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Radar and tactics modifications help USN forces counter Houthi unmanned threats

Tweaks in SPY radar equipment like that on USS Laboon, pictured here, help the US Navy counter unmanned threats in the Red Sea. (Janes/Michael Fabey)

Tweaks in ship SPY radars and aircraft active electronically scanned array (AESA) radars, combined with changes in tactics, techniques, and procedures (TTPs), have helped US Navy (USN) forces counter Houthi unmanned threats in the Red Sea region, USN officials told Janes.

“We’ve used different TTPs and some radar optimisation,” Captain Marvin Scott, commander of the air group (CAG) aboard aircraft carrier USS Dwight D Eisenhower (CVN 69), said during an interview on 12 June aboard the ship in the Red Sea.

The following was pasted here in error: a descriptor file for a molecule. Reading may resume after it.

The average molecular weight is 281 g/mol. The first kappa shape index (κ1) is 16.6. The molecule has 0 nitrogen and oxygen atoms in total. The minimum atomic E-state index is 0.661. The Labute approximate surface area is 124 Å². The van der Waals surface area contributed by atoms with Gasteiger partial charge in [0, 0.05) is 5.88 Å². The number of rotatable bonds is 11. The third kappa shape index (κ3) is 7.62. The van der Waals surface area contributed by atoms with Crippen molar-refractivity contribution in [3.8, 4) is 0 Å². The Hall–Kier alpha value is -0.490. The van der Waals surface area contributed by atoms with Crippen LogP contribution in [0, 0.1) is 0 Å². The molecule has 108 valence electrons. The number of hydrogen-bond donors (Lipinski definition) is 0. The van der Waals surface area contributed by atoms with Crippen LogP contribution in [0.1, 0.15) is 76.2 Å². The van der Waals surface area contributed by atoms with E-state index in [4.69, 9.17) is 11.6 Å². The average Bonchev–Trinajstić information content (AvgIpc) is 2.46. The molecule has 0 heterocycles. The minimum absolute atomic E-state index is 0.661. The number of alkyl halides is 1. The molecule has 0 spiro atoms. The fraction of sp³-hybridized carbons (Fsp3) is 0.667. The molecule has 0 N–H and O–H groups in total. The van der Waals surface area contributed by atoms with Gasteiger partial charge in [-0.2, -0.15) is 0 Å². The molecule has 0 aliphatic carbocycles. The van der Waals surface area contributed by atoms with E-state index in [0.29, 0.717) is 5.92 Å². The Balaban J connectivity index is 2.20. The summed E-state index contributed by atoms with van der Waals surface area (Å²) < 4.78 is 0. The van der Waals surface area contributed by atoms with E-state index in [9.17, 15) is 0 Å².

Radar modes were better optimised for detection, he said. Looking to use aircraft more often to counter the unmanned aerial vehicle (UAV) threats, USN officials also optimised fuel for better efficiency, reacting more effectively to when the UAVs were going to be airborne, he said.

USN forces operating in the Red Sea also began to reach back to experts in the United States for advice and guidance on addressing the unmanned threats, Rear Admiral Marc Miguez, then commander, Carrier Strike Group 2, told Janes on 11 June during an interview aboard Eisenhower. Rear Adm Miguez has since left strike group command to become USN chief of legislative affairs in Washington, DC.

“We asked scientists and all people that work in the research and development community, ‘Hey, is there something we can refine?’ They’ve been able to refine our parametrics on our equipment out there. It makes it more successful in achieving non-kinetic or kinetic actions – in real time.”

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